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Abdullah Reportedly Planning To Quit Afghan Runoff


Abdullah Abdullah (left) and Hamid Karzai
(RFE/RL) -- Afghan presidential candidate Abdullah Abdullah, whose charges of fraud helped spur the upcoming runoff vote in the country’s presidential election, is reportedly considering boycotting that poll when it takes place on November 7.

"The New York Times" reported on October 31 that Abdullah, the chief challenger to Afghan President Hamid Karzai, has decided to withdraw from the runoff.

Abdullah has called on his election rival President Hamid Karzai to dismiss top election officials, including the head of the Independent Election Commission Azizullah Lodin, as well as cabinet ministers and provincial governors.

Abdullah accuses Lodin of favoring Karzai, a claim rejected by the president and Lodin himself, and says the dismissals are needed to prevent electoral fraud in the runoff.

Fazel Sancharaki, a spokesman for Abdullah’s campaign said talks between the two election rivals continue and that “there is still a hope that Karzai will accept Abdullah’s proposals.”

Abdullah has given Karzai a deadline of until October 31 to meet his conditions. Karzai has so far refused to accept his rival’s demands.

“Boycotting the election has not yet been an issue in our campaign,” said Sancharaki. But he pointed out that Abdullah’s final decision on the runoff will be made “after the talks with the president are completed.”

“Mr. Karzai himself -- regardless of what he has said to the media -- has been in touch with us and he has been keeping us waiting. Today is the last day and if he doesn’t have his firm, final, and official response before the end of today, then tomorrow we would have a new position,” Sancharaki said.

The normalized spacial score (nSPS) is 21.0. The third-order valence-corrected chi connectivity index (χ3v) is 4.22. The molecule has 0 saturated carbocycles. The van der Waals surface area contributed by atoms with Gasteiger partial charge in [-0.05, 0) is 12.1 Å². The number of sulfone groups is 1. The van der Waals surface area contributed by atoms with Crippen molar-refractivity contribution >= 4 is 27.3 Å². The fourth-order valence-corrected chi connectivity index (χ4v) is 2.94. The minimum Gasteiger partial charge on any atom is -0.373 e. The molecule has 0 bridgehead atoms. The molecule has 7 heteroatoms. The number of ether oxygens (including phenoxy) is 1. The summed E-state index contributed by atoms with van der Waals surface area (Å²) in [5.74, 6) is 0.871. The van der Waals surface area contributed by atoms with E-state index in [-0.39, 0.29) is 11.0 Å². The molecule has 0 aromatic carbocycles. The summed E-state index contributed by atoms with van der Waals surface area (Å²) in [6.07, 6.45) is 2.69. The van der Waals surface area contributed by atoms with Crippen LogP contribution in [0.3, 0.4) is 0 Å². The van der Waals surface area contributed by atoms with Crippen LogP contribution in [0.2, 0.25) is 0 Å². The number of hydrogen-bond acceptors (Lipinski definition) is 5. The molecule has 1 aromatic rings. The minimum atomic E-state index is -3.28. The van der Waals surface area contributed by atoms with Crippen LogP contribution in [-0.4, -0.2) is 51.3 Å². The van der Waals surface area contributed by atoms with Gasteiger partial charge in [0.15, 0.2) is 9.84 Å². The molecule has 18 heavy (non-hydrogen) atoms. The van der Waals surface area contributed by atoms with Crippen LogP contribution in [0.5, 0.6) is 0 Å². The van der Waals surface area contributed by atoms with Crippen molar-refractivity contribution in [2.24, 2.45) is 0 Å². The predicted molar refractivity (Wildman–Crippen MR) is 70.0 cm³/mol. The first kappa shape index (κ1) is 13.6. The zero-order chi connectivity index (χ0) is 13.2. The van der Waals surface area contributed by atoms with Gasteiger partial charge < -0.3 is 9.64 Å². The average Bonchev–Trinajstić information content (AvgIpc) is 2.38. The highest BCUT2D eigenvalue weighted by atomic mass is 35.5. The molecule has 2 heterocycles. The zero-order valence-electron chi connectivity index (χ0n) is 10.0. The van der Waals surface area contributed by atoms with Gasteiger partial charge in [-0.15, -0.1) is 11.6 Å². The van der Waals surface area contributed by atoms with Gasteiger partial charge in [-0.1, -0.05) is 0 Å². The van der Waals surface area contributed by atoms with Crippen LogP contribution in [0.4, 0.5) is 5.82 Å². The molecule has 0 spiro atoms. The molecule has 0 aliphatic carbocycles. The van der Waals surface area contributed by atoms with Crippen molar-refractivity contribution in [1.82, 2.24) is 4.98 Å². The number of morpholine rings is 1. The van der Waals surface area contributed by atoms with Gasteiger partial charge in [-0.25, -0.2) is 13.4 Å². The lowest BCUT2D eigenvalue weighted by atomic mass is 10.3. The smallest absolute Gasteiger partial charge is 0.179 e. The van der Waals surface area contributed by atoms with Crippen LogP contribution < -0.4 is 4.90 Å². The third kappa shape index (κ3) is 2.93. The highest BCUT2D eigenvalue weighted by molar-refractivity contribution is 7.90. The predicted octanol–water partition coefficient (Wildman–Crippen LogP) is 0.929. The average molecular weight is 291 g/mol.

Legitimacy Debate

Sancharaki said Abdullah is going to hold a “broad press conference” on November 1.

Sancharaki denied reports that Karzai and Abdullah have been discussing a possibility of a power-sharing deal during their latest negotiations.

Nasrullah Stanakzai, a professor of political science at Kabul University, told RFE/RL that according to Afghan electoral laws, a boycott by one candidate would not prevent a runoff going ahead with one remaining contender.

U.S. State Secretary Hillary Clinton said on October 31 that Abdullah’s possible boycott would not affect the legitimacy of the Afghan runoff.

“We see that happen in our own country where, for whatever combination of reasons, one of the candidates decides not to go forward. I don't think it has anything to do with the legitimacy of the election,” Clinton said.

The decision about the second round in the Afghan presidential election was taken after a UN-backed body found evidence of widespread electoral fraud during the first round on August 20.

Stanakzai said he “is not surprised” that Abdullah might consider pulling out of the poll.

“Dr. Abdullah understands that if he goes to the second round he would lose -- that is the prediction about the outcome of the runoff. The results of the first round showed that even after fraudulent ballots were annulled, Karzai still got far more votes than Abdullah did," Stanakzai said.

"Based on that experience, it is predicted that Karzai would have more votes in the second round too.”

Stanakzai also said he doesn’t believe Abdullah’s boycott would have a negative impact on Afghanistan’s stability.

“I don’t think the Afghan people would jeopardize their country’s stability and their own security because of one candidate’s decision to withdraw from the election race,” he said.

RFE/RL’s Radio Free Afghanistan contributed to this report